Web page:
I am procrastinating on my homework to write this post. I need to write it before I forget my train of thought and it becomes utter babble.

I was on Buzzfeed, and I came across this post. And it took me back to the good old days of my high school life. And the following lines are more geared for today’s youth, and not any of my readers who have graduated high school.

It might be hard to believe, but we also had “restrictive” dress codes in the 90s and early ’00s. I went to high school from 1998 to 2001, when I decided to take charge of my own life (with parental permission, because I was still a minor in May/June 2001) and dropped out of high school at the end of my Junior year. Back in those days, there wasn’t as much shit going on in our schools. Yes, Columbine had happened, and it was still on everyone’s minds. And the dress codes of that tragedy had immediately been instituted into the following year’s dress codes (No long trench coats with excessive pockets or any jacket that were oversized).

And since the article is about girls being singled out, it is important to stress that the dress code rule I have mentioned was meant to encompass the entire student body, but mainly the male faction of the school. It’s also difficult to imagine how guys managed to stay within the rules, since it seems that every jacket/coat that was made for guys in the late 1990s seemed to be giant as hell, but growing up in San Diego County made it pretty easy. Most of the guys wore long-sleeve button-up shirts as over shirts with a t-shirt underneath (like this), or sweatshirts. Basically the only guys you saw wearing jackets/coats were two types of people: Jocks with their letterman’s jackets, or what we termed “Goths.” Those who chose to dress in black and appear to be anti-social were obviously singled out, because of the stereotype associated with them and the two guys that were behind the Columbine tragedy. I personally knew a “Goth,” and the stereotype couldn’t be more wrong.

As a woman, I understand the feeling that you’re being objectified. I also get that it isn’t always easy to keep the cleavage under control, since I am full-busted and I know you can’t keep that sh– under wraps. When I was in high school, the rules for girl’s clothing fell into these lines:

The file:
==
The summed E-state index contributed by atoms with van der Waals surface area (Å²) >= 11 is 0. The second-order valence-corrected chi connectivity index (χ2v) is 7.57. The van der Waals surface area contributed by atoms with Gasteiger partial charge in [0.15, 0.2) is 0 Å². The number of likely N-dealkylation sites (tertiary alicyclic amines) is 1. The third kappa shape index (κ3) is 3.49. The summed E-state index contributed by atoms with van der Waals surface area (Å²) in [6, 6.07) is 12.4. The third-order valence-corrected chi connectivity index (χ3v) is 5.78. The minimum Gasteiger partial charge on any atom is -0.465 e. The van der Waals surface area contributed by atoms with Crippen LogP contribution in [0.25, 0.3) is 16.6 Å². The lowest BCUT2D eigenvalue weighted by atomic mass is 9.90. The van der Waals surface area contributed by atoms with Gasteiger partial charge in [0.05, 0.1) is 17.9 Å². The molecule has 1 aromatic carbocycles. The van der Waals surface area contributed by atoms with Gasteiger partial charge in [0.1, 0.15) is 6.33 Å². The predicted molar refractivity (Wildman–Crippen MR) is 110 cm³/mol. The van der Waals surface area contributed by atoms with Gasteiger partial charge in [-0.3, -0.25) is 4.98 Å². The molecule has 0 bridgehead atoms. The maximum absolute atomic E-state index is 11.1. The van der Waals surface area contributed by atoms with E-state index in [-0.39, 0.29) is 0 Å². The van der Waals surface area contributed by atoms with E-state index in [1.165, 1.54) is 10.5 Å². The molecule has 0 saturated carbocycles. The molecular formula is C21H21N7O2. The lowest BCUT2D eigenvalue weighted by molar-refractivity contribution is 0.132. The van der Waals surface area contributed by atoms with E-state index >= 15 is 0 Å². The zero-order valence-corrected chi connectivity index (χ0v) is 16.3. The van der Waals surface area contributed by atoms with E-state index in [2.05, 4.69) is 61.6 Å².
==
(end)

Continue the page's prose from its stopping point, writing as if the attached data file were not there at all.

• No halter tops, tube tops, spaghetti-strapped tops (basically anything with a strap less than 3-4 inches wide was off-limits), short-shorts (any inseam less than four inches–not that any of us knew the length, since they weren’t explicitly stated), no crop tops, no jeans with holes in them, appropriate shoes, anything gang-affiliated was strictly off-limits (yes, even for girls), and obviously keep your belly covered and your cleavage at the minimum.

We were smart, even then. We cheated the system–even me, little Miss Goody-Two Shoes. Halters were off-limits, but if you wore a short button up to cover your shoulders and bare back, they couldn’t say anything. As for the belly-baring, it couldn’t always be helped. Shirts weren’t as long back then, and we were of the mindset that we weren’t going up a size just for the length. So what we did was ensure that something covered up that region during school hours, whether it was a sweater/sweatshirt tied at the waist to conceal the shirt raising when we raised our hands in class or at the chalkboard; or making sure that we didn’t move in ways that would disrupt the top too much. To illustrate this, I have a photo:

Everyone but me is concealed for obvious reasons.
Everyone but me is concealed for obvious reasons.

My closest friend (in the red tank) is in what was considered an “inappropriate length” tank top. Although it looks like it’s oversized, it wasn’t. My shorts were okay at school, as was the 3/4-sleeve shirt that was a v-neck I wore basically every moment I could. This photo was taken in 2000. I also can’t remember if the girl in the black and white top actually wore that to school–I think she did. You also might notice that the waists on our jeans are higher, which helped to skirt the dress code issue. Most of us didn’t start wearing low-waisted jeans until 2001/2002 (at least that’s when I started to).

A lot of the comments on the Buzzfeed article reference female objectification, which I am not denying is happening. But, there are a lot of outside influences that cause the schools to institute such rules. I am going to be one of those people who references the media. It seems everywhere you turn online or on TV, there is someone flashes extremely short shorts or some piece of clothing that is wildly inappropriate. And I am not saying we didn’t have musicians that dressed much like those people today (we did–Christina Aguilera and Britney Spears come to mind), but for some reason the influence didn’t extend into school.

Anyway, I feel I am drifting off the topic. We hated the dress codes too, but we worked with it. I went to school some mornings wondering if a faculty member was going to think my clothing was inappropriate, or that my shirt was going to ride up and get me in trouble, but that never happened. I also went to school where it wasn’t air-conditioned, and we made it work. In a few years, these guidelines won’t seem as rigid, since they seem to get worse and worse every year. You can at least be glad you didn’t go to Rancho Bernardo Middle/High School in the late 90s, since the principal there would lift girl’s skirts at dances in front of everyone to ensure they weren’t wearing thongs.*

*She actually did it in the line waiting to get into the dance, she wouldn’t admit you if you were wearing thongs.


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